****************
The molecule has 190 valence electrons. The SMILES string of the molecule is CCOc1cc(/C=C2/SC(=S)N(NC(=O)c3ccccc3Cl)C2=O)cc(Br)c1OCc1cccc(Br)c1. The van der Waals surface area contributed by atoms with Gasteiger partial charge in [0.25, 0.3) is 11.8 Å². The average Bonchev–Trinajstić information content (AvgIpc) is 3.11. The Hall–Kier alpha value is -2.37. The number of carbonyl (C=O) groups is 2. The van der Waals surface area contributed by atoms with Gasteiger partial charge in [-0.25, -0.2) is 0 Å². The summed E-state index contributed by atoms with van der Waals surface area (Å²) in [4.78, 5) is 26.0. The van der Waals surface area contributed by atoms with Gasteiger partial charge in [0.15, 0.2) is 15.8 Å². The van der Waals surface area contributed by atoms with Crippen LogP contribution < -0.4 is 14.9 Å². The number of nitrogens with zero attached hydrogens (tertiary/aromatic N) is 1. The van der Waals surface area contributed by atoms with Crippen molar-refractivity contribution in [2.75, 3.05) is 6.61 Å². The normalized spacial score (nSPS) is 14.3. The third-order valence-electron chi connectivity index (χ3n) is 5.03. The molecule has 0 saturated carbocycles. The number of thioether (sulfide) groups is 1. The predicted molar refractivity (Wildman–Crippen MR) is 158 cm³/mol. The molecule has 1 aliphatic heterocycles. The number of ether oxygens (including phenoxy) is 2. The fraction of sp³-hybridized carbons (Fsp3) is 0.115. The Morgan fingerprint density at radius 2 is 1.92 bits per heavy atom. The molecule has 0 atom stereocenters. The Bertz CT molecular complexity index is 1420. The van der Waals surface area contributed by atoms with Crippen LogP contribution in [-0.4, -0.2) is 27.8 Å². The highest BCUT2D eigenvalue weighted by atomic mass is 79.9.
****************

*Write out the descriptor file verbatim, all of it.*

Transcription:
The molecule has 190 valence electrons. The SMILES string of the molecule is CCOc1cc(/C=C2/SC(=S)N(NC(=O)c3ccccc3Cl)C2=O)cc(Br)c1OCc1cccc(Br)c1. The van der Waals surface area contributed by atoms with Gasteiger partial charge in [0.25, 0.3) is 11.8 Å². The average Bonchev–Trinajstić information content (AvgIpc) is 3.11. The Hall–Kier alpha value is -2.37. The number of carbonyl (C=O) groups is 2. The van der Waals surface area contributed by atoms with Gasteiger partial charge in [-0.25, -0.2) is 0 Å². The summed E-state index contributed by atoms with van der Waals surface area (Å²) in [4.78, 5) is 26.0. The van der Waals surface area contributed by atoms with Gasteiger partial charge in [0.15, 0.2) is 15.8 Å². The van der Waals surface area contributed by atoms with Crippen LogP contribution < -0.4 is 14.9 Å². The number of nitrogens with zero attached hydrogens (tertiary/aromatic N) is 1. The van der Waals surface area contributed by atoms with Crippen molar-refractivity contribution in [2.75, 3.05) is 6.61 Å². The normalized spacial score (nSPS) is 14.3. The third-order valence-electron chi connectivity index (χ3n) is 5.03. The molecule has 0 saturated carbocycles. The number of thioether (sulfide) groups is 1. The predicted molar refractivity (Wildman–Crippen MR) is 158 cm³/mol. The molecule has 1 aliphatic heterocycles. The number of ether oxygens (including phenoxy) is 2. The fraction of sp³-hybridized carbons (Fsp3) is 0.115. The Morgan fingerprint density at radius 2 is 1.92 bits per heavy atom. The molecule has 0 atom stereocenters. The Bertz CT molecular complexity index is 1420. The van der Waals surface area contributed by atoms with Crippen LogP contribution in [-0.4, -0.2) is 27.8 Å². The highest BCUT2D eigenvalue weighted by atomic mass is 79.9.